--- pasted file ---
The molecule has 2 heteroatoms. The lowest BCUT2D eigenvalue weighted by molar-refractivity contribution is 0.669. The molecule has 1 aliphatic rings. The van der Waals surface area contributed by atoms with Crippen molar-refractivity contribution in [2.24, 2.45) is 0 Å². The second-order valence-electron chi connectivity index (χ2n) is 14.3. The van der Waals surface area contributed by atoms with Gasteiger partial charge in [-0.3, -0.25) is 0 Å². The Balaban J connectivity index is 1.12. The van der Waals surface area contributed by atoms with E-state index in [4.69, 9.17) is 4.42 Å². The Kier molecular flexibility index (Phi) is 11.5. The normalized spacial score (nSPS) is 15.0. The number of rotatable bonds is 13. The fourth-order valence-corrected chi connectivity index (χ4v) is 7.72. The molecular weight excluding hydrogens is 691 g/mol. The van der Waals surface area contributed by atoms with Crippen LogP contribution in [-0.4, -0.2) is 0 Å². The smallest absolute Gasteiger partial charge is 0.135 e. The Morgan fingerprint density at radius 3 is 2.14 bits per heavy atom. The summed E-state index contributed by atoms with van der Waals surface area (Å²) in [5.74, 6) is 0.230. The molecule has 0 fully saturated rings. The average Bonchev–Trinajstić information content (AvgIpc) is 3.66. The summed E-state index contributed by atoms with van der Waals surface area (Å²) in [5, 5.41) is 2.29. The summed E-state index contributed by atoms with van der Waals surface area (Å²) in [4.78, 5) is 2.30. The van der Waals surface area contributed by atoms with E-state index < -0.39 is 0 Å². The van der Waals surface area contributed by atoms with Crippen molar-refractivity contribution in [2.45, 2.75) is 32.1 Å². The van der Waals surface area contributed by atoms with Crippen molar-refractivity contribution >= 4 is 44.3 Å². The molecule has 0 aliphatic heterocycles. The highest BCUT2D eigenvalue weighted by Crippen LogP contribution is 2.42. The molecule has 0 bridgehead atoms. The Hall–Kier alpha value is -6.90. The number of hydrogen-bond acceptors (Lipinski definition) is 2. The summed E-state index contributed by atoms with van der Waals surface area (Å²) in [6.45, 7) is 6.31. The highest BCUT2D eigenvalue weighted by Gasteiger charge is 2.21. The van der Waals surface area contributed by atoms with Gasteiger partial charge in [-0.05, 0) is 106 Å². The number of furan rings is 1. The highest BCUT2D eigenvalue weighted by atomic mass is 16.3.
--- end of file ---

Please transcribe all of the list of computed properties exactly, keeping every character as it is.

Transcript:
The molecule has 2 heteroatoms. The lowest BCUT2D eigenvalue weighted by molar-refractivity contribution is 0.669. The molecule has 1 aliphatic rings. The van der Waals surface area contributed by atoms with Crippen molar-refractivity contribution in [2.24, 2.45) is 0 Å². The second-order valence-electron chi connectivity index (χ2n) is 14.3. The van der Waals surface area contributed by atoms with Gasteiger partial charge in [-0.3, -0.25) is 0 Å². The Balaban J connectivity index is 1.12. The van der Waals surface area contributed by atoms with E-state index in [4.69, 9.17) is 4.42 Å². The Kier molecular flexibility index (Phi) is 11.5. The normalized spacial score (nSPS) is 15.0. The number of rotatable bonds is 13. The fourth-order valence-corrected chi connectivity index (χ4v) is 7.72. The molecular weight excluding hydrogens is 691 g/mol. The van der Waals surface area contributed by atoms with Crippen LogP contribution in [-0.4, -0.2) is 0 Å². The smallest absolute Gasteiger partial charge is 0.135 e. The Morgan fingerprint density at radius 3 is 2.14 bits per heavy atom. The summed E-state index contributed by atoms with van der Waals surface area (Å²) in [5.74, 6) is 0.230. The molecule has 0 fully saturated rings. The average Bonchev–Trinajstić information content (AvgIpc) is 3.66. The summed E-state index contributed by atoms with van der Waals surface area (Å²) in [5, 5.41) is 2.29. The summed E-state index contributed by atoms with van der Waals surface area (Å²) in [4.78, 5) is 2.30. The van der Waals surface area contributed by atoms with E-state index < -0.39 is 0 Å². The van der Waals surface area contributed by atoms with Crippen molar-refractivity contribution in [2.45, 2.75) is 32.1 Å². The van der Waals surface area contributed by atoms with Crippen molar-refractivity contribution >= 4 is 44.3 Å². The molecule has 0 aliphatic heterocycles. The highest BCUT2D eigenvalue weighted by Crippen LogP contribution is 2.42. The molecule has 0 bridgehead atoms. The Hall–Kier alpha value is -6.90. The number of hydrogen-bond acceptors (Lipinski definition) is 2. The summed E-state index contributed by atoms with van der Waals surface area (Å²) in [6.45, 7) is 6.31. The highest BCUT2D eigenvalue weighted by Gasteiger charge is 2.21. The van der Waals surface area contributed by atoms with Gasteiger partial charge in [-0.05, 0) is 106 Å². The number of furan rings is 1. The highest BCUT2D eigenvalue weighted by atomic mass is 16.3.